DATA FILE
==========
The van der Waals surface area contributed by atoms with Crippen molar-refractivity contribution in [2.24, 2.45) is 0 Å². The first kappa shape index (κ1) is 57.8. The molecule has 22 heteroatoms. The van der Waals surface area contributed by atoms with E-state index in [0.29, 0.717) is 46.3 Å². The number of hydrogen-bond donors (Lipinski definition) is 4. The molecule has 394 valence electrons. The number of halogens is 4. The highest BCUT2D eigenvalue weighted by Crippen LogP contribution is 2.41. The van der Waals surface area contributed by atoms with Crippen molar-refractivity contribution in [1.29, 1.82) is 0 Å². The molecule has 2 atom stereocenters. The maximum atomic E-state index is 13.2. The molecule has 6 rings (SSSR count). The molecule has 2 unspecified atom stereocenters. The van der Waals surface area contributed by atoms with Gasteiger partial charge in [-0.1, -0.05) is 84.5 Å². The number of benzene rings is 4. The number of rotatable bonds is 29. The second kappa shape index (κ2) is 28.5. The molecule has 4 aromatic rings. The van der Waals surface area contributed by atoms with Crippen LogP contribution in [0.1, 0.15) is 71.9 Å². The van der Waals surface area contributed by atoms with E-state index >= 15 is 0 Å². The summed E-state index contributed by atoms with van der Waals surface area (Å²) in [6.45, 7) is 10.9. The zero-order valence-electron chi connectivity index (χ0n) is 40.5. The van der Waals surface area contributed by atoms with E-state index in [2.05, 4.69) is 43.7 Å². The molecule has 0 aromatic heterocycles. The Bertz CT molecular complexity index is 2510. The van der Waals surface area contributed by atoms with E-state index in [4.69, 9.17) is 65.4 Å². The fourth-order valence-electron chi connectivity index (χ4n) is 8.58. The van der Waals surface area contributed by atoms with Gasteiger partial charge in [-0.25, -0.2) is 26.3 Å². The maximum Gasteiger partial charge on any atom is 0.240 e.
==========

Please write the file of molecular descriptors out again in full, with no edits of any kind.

The van der Waals surface area contributed by atoms with Crippen molar-refractivity contribution in [2.24, 2.45) is 0 Å². The first kappa shape index (κ1) is 57.8. The molecule has 22 heteroatoms. The van der Waals surface area contributed by atoms with E-state index in [0.29, 0.717) is 46.3 Å². The number of hydrogen-bond donors (Lipinski definition) is 4. The molecule has 394 valence electrons. The number of halogens is 4. The highest BCUT2D eigenvalue weighted by Crippen LogP contribution is 2.41. The van der Waals surface area contributed by atoms with Crippen molar-refractivity contribution in [1.29, 1.82) is 0 Å². The molecule has 2 atom stereocenters. The maximum atomic E-state index is 13.2. The molecule has 6 rings (SSSR count). The molecule has 2 unspecified atom stereocenters. The van der Waals surface area contributed by atoms with Gasteiger partial charge in [-0.1, -0.05) is 84.5 Å². The number of benzene rings is 4. The number of rotatable bonds is 29. The second kappa shape index (κ2) is 28.5. The molecule has 4 aromatic rings. The van der Waals surface area contributed by atoms with Crippen LogP contribution in [0.1, 0.15) is 71.9 Å². The van der Waals surface area contributed by atoms with E-state index >= 15 is 0 Å². The summed E-state index contributed by atoms with van der Waals surface area (Å²) in [6.45, 7) is 10.9. The zero-order valence-electron chi connectivity index (χ0n) is 40.5. The van der Waals surface area contributed by atoms with E-state index in [2.05, 4.69) is 43.7 Å². The molecule has 0 aromatic heterocycles. The Bertz CT molecular complexity index is 2510. The van der Waals surface area contributed by atoms with E-state index in [4.69, 9.17) is 65.4 Å². The fourth-order valence-electron chi connectivity index (χ4n) is 8.58. The van der Waals surface area contributed by atoms with Gasteiger partial charge in [-0.25, -0.2) is 26.3 Å². The maximum Gasteiger partial charge on any atom is 0.240 e.